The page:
Just today I learned about the contenteditable attribute in HTML5 and it truely amazes me what can be done with it. When set the visitors of your webpage can edit any text within the node. It is a global attribute so it can be applied to any HTML element.

And just so you can experience it first hand I set the contenteditable attribute on the next paragraph:

The text within this tag can be edited. It also applies to all children nodes.

Have a look at the HTML:

<p contenteditable>
  The text within this tag can be edited.
  <span class="red">It also applies to children nodes.</span>
</p>

Of course, child nodes can overwrite the value explicitly and be non-editable inside an editable parent. This can be done by setting contenteditable="false" in the child node.

Start your own WYSIWYG editor

The term WYSIWYG - for anyone who’s not familiar with it - stands for “What You See Is What You Get” and describes editing formatted text while getting a live preview. As an alternative to the <textarea/> element this attribute can be used to build online rich text editors.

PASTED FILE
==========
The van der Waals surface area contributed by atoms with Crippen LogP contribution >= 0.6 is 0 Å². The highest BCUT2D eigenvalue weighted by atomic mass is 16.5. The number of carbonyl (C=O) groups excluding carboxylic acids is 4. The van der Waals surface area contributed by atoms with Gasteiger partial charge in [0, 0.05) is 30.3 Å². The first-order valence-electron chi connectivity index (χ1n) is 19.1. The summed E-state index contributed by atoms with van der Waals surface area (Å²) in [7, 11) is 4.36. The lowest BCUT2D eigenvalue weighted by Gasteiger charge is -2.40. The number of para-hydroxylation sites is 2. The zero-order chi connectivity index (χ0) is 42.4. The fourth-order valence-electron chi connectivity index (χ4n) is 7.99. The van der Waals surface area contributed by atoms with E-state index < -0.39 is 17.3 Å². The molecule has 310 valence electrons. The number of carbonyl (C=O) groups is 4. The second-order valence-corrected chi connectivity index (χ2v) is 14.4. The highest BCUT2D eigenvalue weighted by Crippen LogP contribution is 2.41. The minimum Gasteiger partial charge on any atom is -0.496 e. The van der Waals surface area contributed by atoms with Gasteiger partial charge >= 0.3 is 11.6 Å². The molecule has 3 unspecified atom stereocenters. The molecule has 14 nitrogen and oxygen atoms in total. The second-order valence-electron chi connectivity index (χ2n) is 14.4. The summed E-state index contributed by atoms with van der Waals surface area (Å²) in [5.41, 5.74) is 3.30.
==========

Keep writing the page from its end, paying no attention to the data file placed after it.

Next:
Inserting and posting DOM nodes would require JavaScript though. Or is there a way to send part of the DOM as part of a form? I’ll investigate if there is such an option to keep all JavaScript optional.

My test editor

The following editor offers buttons to insert headlines. If you select some characters these will become the content of the new headline. One thing you’ll have to watch out when developing with Ranges is that they can span over multiple nodes. They can even start and end in different nodes which makes it super complicated to wrap the selection into a new node. Be sure to describe the excepted behaviour before coding a quick & dirty usability monster (like my demonstration on this page).

This is a text editor with buttons to create headlines (if you accept JavaScript).

Check out the MDN page on contenteditable to learn more about the specification. It has been supported by all major browsers for quite a while so I consider it safe to use. The Can I use… page of this attribute promises excelent support for browsers from the stone age (older than 5 years).

Happy coding!